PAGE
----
Spring training is upon us. Pitchers and catchers have reported for duty, and some regulars have gotten an early start to the season.
The boys of summer are back, and some of these Jays will look for bounce-back seasons, comeback seasons or to just plain continue hitting well and pitching well.
Generally, most positions have been set with the Jays prior to the start of the season.
Two of the three outfield spots have been locked up; meanwhile, the infield, catcher and designated hitter have all been accounted for. As for the pitching, the bullpen is revamped and looks to be set, minus maybe a battle for the last spot in the bullpen. The starters, well, at least by the looks of it, are set for the top four, with the last remaining spot likely to be decided upon in the last week or so of spring training.
In order to be a successful team, you need players to either come out of nowhere and be outstanding, or you need steady performances from your all-stars and regulars.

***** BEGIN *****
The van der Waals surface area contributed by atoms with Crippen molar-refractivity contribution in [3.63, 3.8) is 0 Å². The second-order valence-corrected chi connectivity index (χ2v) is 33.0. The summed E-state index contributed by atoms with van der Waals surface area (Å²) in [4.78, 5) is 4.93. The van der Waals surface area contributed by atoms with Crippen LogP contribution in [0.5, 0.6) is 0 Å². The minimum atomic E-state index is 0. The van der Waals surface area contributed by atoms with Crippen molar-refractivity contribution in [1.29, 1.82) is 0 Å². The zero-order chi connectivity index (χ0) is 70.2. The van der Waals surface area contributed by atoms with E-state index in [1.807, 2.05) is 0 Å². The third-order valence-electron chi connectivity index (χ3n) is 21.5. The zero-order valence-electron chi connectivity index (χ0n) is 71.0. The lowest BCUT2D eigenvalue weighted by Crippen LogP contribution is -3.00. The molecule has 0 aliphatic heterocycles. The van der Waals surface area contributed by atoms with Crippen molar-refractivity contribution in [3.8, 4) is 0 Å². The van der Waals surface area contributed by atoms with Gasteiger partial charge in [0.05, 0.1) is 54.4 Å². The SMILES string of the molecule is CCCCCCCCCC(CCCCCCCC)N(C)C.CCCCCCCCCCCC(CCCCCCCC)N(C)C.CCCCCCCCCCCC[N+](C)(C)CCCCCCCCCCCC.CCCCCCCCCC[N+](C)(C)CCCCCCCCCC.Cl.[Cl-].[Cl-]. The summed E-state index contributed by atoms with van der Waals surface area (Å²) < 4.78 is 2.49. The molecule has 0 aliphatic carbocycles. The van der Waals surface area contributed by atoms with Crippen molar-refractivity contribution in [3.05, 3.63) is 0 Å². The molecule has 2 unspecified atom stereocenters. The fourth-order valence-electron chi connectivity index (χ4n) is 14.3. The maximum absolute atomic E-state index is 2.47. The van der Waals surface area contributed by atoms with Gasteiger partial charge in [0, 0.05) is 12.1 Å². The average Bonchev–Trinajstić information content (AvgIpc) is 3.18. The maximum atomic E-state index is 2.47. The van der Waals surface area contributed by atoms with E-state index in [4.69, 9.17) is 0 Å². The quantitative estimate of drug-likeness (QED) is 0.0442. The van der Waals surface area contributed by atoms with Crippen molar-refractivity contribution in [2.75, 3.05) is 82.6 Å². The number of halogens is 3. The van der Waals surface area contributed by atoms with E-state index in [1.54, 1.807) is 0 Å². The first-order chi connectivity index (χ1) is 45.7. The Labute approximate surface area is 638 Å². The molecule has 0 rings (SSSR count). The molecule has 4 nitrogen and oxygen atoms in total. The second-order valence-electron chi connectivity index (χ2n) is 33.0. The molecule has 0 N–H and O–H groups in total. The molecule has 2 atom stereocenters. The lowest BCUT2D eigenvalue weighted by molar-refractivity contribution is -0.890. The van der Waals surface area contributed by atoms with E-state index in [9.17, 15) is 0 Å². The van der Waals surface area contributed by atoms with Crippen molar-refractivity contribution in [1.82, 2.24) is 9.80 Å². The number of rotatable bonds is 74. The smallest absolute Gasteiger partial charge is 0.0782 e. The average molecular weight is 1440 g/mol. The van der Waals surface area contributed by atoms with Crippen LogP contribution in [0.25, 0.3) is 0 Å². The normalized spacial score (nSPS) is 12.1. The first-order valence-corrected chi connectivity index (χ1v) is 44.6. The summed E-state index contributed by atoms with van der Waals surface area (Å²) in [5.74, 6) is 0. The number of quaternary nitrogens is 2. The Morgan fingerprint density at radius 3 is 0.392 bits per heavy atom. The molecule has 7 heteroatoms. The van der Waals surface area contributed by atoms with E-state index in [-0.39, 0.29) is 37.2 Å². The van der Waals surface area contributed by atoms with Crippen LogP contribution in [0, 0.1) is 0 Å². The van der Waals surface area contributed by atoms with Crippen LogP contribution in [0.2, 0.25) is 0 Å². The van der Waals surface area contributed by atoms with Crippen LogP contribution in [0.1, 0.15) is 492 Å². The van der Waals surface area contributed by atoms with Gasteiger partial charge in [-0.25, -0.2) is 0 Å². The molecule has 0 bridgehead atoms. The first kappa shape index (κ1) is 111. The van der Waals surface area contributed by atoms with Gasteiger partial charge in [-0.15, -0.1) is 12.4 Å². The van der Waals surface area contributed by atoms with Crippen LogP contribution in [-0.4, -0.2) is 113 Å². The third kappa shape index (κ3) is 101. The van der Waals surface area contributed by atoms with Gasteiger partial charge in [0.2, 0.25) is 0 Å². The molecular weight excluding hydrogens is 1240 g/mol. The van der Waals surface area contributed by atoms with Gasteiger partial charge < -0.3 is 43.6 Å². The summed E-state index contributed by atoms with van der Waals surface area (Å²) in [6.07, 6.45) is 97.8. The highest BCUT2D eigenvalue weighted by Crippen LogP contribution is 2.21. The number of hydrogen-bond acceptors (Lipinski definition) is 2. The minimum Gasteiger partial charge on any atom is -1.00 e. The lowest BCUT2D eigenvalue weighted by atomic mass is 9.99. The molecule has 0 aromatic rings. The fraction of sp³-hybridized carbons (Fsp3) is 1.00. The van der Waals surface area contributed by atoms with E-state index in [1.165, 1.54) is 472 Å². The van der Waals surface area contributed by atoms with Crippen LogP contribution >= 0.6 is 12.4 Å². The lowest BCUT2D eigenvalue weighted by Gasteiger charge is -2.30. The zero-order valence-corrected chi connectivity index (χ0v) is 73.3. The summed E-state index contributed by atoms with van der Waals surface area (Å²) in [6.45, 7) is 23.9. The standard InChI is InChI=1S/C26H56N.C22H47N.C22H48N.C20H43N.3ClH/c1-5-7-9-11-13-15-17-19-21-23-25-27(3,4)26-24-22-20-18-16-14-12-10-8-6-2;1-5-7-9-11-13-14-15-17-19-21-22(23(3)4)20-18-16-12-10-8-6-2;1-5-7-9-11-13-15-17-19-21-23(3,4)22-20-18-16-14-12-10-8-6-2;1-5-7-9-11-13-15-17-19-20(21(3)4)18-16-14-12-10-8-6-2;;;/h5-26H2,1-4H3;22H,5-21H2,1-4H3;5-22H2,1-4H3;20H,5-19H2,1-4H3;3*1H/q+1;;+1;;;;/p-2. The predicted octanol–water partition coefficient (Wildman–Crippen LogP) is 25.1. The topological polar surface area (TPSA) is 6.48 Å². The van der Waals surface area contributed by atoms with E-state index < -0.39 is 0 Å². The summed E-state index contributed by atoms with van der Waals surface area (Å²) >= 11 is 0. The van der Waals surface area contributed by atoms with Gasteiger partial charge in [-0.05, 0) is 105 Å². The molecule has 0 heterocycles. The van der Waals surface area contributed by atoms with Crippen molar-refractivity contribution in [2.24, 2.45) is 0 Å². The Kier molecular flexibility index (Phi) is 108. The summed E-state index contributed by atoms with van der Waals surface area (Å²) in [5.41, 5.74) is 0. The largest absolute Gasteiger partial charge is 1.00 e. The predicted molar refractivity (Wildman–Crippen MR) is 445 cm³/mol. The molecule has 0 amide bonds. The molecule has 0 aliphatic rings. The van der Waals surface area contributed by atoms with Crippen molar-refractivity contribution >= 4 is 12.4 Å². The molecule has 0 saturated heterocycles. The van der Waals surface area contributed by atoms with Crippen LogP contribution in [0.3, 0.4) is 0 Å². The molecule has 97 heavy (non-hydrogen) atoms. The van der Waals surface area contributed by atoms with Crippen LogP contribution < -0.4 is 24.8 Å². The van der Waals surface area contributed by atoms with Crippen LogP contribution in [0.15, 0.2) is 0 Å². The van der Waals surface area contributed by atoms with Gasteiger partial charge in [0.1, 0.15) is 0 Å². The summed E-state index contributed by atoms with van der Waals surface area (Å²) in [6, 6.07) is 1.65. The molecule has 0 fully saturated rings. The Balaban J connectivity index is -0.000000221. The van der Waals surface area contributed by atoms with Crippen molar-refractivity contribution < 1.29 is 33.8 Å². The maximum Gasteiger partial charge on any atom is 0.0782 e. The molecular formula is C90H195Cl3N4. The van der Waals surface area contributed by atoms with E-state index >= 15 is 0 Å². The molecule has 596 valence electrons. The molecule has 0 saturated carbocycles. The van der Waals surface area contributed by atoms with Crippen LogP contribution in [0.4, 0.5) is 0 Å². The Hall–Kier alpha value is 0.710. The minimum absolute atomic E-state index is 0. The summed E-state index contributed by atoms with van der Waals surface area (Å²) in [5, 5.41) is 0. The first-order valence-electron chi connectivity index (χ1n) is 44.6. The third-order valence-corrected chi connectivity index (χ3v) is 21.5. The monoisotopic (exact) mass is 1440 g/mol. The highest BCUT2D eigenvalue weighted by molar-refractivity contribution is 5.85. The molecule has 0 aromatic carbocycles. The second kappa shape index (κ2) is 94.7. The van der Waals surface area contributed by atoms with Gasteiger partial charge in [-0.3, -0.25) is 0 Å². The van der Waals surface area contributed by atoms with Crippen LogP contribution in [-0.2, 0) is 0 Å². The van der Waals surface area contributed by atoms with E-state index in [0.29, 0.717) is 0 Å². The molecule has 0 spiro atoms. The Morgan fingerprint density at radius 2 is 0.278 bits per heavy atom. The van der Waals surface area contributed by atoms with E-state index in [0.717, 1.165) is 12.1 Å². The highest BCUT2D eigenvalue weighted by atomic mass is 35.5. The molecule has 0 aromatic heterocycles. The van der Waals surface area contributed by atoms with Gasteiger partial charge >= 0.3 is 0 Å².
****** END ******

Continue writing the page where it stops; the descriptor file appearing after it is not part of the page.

Here's a look at six Blue Jays who have often been forgotten about, but could have a say in whether the Jays make the playoffs this season.
Brought in last season in a deal for Daniel Farquhar and Tryston Magnuson, Davis was supposed to be the speed at the top of the order the Jays needed.
What they got was a player who struggled to find his stride at the plate, and as a result, never really was a threat at the top of the lineup.
His speed, however, was on full display last season before a season-ending surgery robbed him of the chance to rebound from his slow start.
Likely to see spot action against righties, at least to start the year, Davis' season previous to last season was just outstanding, with a .284 average and over 50 steals. Those kind of numbers would look magical at the top of the Jays lineup, with Yunel Escobar, Brett Lawrie and Jose Bautista behind him.
If he's not a regular for the Jays, he'll at least be a valuable piece off the bench in the later innings. His ability to steal multiple bases could really put a lot of pressure on opposing teams' bullpens and starters because he just creates havoc on the basepaths.